I'll read you another quote from the article. He says, "my intention is to ask the courts and the people of Hong Kong to decide my fate. I have been given no reason to doubt your system."

You know, this is really gaining momentum here in Hong Kong. Residents here have already organized a rally for the weekend in support of him. They love the fact that he's chosen Hong Kong as a refuge.

This is the other thing that he also said, just before we wrap up. "I've had many opportunities to flee Hong Kong, but I would rather stay and fight the U.S. governments in the courts because I have faith in Hong Kong's rule of law." And certainly, Suzanne, the lawyers that we have spoken to say that if Edward Snowden does fight any extradition order, that this could potentially drag out for months, if not longer.

MALVEAUX: All right, Anna, we'll see if any bombshells come out of that newspaper article when they release those details.

Thanks, Anna. Appreciate it.

Edward Snowden, he might be hiding out, but his girlfriend's speaking out through social media. This is Lindsay Mills, describes herself as a pole dancing super hero. That's right. In a post on her blog on Monday, Mills said she was typing on a tear streaked keyboard. She is obviously upset. There's no evidence that Mills knew about this leak, but she says she's not going to be blogging for a while. On the photo sharing site Flickr she writes, "I have lost my compass and find myself adrift in a sea chaos. Good-bye my friends. I'll see you when the waves calmly set my vessel back on dry land."

And to Turkey now. there is an uneasy calm that is replacing the violence that we saw yesterday. This is out of Istanbul. Live picture that you are watching there of Taksim Square. Traffic looks like it is moving along there. The protesters are no longer occupying that area. Riot police, however, are standing guard.

Now, overnight, what we witnessed what a very, very different scene. Watch this. Riot police were firing tear gas, water cannon, stun grenades at those protesters. Now, the protesters fought back as best they could. They were throwing rocks, bottles, fireworks. There were some Molotov cocktails as well. The country's prime minister has set up a meeting today with those activists, but the protest leaders, they bailed out of those talks because of the government's crackdown.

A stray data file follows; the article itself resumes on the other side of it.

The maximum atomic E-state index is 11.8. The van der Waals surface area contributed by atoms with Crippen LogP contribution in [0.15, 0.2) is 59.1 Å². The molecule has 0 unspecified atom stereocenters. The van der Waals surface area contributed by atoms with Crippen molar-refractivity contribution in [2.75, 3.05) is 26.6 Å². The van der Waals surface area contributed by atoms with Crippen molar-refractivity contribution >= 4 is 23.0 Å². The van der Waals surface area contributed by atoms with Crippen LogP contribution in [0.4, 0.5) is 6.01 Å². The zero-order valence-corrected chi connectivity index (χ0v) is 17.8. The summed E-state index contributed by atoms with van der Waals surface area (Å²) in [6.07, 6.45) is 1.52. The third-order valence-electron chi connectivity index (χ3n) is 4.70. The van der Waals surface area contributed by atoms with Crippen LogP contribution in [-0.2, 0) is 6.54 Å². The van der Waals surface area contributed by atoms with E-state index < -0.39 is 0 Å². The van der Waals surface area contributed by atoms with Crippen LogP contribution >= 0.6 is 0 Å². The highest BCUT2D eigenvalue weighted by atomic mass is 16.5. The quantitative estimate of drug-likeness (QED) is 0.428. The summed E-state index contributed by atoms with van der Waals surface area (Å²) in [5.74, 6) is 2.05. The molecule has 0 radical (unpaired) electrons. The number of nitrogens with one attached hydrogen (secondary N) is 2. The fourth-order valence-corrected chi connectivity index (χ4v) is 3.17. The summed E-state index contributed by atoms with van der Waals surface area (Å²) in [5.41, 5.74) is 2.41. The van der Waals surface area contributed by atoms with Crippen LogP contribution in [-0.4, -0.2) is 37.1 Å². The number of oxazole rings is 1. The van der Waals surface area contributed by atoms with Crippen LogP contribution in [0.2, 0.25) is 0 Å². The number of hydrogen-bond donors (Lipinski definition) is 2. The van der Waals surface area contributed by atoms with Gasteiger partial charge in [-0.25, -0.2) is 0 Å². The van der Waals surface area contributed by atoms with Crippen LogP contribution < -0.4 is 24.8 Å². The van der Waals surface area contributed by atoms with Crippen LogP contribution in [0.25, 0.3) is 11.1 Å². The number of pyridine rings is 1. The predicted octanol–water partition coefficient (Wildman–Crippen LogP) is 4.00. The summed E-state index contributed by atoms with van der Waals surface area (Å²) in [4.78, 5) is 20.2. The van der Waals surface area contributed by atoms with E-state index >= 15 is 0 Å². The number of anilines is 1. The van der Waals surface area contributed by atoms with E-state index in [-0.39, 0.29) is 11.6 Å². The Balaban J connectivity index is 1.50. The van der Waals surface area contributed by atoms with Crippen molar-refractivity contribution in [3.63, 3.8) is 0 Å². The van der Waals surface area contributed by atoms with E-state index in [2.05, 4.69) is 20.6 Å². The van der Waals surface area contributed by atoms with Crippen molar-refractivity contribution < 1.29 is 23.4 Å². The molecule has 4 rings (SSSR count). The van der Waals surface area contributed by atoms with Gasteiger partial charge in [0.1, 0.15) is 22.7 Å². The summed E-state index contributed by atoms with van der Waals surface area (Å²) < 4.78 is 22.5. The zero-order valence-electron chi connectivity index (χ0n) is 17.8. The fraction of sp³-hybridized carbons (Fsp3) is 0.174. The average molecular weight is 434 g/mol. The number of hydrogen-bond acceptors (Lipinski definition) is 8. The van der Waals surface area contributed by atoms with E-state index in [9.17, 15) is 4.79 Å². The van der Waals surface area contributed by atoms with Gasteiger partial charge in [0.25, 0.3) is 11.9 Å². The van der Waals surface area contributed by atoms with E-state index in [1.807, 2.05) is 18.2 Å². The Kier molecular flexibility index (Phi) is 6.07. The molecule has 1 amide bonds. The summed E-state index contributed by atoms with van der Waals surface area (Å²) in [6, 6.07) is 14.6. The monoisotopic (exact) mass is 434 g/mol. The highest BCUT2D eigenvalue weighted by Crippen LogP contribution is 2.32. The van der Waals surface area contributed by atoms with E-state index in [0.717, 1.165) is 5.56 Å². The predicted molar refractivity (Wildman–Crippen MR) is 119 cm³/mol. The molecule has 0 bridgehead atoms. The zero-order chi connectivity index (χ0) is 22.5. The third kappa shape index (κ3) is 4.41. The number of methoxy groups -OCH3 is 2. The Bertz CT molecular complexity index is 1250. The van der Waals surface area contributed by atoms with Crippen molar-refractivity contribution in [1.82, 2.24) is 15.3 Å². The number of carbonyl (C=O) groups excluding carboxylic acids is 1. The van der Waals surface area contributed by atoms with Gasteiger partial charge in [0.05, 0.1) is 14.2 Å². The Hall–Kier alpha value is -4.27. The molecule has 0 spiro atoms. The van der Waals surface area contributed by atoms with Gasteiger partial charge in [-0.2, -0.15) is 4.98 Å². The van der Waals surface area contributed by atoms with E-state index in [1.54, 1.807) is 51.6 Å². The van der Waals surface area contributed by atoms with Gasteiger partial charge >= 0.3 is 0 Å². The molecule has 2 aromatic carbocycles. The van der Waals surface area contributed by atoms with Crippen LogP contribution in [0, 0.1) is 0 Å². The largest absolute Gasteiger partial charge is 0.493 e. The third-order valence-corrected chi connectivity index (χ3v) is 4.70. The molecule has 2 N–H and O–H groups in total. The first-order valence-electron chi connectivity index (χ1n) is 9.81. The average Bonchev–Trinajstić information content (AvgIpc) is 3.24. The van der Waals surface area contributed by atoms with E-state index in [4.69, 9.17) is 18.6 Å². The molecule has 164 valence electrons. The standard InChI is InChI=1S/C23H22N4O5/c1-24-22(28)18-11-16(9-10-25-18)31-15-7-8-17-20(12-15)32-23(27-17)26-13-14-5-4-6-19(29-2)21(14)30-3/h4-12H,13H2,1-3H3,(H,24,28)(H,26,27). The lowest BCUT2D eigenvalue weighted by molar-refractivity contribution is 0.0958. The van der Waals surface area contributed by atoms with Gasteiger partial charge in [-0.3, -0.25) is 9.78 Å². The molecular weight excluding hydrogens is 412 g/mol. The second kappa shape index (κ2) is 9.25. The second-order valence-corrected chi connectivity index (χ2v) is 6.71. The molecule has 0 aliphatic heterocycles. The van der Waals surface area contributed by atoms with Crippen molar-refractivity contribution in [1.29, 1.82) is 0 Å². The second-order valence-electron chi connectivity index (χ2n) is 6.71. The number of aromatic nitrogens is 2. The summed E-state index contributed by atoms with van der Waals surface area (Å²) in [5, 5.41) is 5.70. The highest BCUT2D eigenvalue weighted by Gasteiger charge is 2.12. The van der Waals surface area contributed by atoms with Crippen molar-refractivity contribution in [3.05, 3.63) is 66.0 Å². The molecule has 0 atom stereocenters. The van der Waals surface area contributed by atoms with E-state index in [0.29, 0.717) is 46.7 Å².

The government is allowing demonstrators to stay in a park that is adjacent to that square. Meanwhile, demonstrators are being planned to show support for the government.

Want to get you the very latest from Istanbul. Nick Paton Walsh is in that park.

And, Nick, this time yesterday there was a lot of violence that was just - it was just right below the surface and boiled over throughout the evening. Do we expect the same tonight?

NICK PATON WALSH, CNN CORRESPONDENT: There is certainly tension and fear of that. What we've seen so far today is calm on the outskirts of this. Park police relaxed, a redrawing of the barricades an boundaries, pushing last night's police activity pushing protesters back inside here into Gezi Park, which was the reason concerning (ph) this space that began the protests and now it's again the soul and heart of it.

Let me just show you exactly how tightly and densely packed protesters and their tents are inside this green space. Trees everywhere. You can imagine why people are so concerned if the police try and move into here. Why there was so much panic last night as tear gas wafted in. We even saw water cannons fired in this direction. Briefly police tried to make a move in.

We don't know precisely the government's position on this. The Istanbul governor has said this space will be permitted. But we still have this demand by Prime Minister Erdogan that they would wrap this protest up in about 24 hours. And that's what's got people worried here.

They are in remarkable number. I've not ever seen it this busy. There are people pouring around. It's a very calm atmosphere, though. Almost a utopian alternative society. There was a math (ph) lesson over there, a fashion shoot, a library where there seems to be no tickets or fine system at all. Even a tourist information office for people who happen to pass through.